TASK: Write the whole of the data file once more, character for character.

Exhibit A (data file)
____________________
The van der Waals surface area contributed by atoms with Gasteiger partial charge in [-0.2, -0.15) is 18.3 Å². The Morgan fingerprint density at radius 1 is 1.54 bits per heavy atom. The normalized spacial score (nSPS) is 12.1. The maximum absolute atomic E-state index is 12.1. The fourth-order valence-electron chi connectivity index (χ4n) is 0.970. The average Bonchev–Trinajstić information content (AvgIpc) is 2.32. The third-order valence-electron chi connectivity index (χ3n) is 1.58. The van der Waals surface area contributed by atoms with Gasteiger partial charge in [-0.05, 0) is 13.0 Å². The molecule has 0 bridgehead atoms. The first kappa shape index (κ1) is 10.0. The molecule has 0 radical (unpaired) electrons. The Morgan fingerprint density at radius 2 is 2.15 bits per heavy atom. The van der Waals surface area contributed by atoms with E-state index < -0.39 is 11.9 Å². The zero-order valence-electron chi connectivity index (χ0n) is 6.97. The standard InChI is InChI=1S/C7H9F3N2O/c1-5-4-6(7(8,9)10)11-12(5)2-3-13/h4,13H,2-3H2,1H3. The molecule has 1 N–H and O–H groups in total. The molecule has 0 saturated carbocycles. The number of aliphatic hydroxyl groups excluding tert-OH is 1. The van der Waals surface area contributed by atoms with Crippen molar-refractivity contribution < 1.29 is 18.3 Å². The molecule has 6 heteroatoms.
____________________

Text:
The van der Waals surface area contributed by atoms with Gasteiger partial charge in [-0.2, -0.15) is 18.3 Å². The Morgan fingerprint density at radius 1 is 1.54 bits per heavy atom. The normalized spacial score (nSPS) is 12.1. The maximum absolute atomic E-state index is 12.1. The fourth-order valence-electron chi connectivity index (χ4n) is 0.970. The average Bonchev–Trinajstić information content (AvgIpc) is 2.32. The third-order valence-electron chi connectivity index (χ3n) is 1.58. The van der Waals surface area contributed by atoms with Gasteiger partial charge in [-0.05, 0) is 13.0 Å². The molecule has 0 bridgehead atoms. The first kappa shape index (κ1) is 10.0. The molecule has 0 radical (unpaired) electrons. The Morgan fingerprint density at radius 2 is 2.15 bits per heavy atom. The van der Waals surface area contributed by atoms with E-state index < -0.39 is 11.9 Å². The zero-order valence-electron chi connectivity index (χ0n) is 6.97. The standard InChI is InChI=1S/C7H9F3N2O/c1-5-4-6(7(8,9)10)11-12(5)2-3-13/h4,13H,2-3H2,1H3. The molecule has 1 N–H and O–H groups in total. The molecule has 0 saturated carbocycles. The number of aliphatic hydroxyl groups excluding tert-OH is 1. The van der Waals surface area contributed by atoms with Crippen molar-refractivity contribution < 1.29 is 18.3 Å². The molecule has 6 heteroatoms.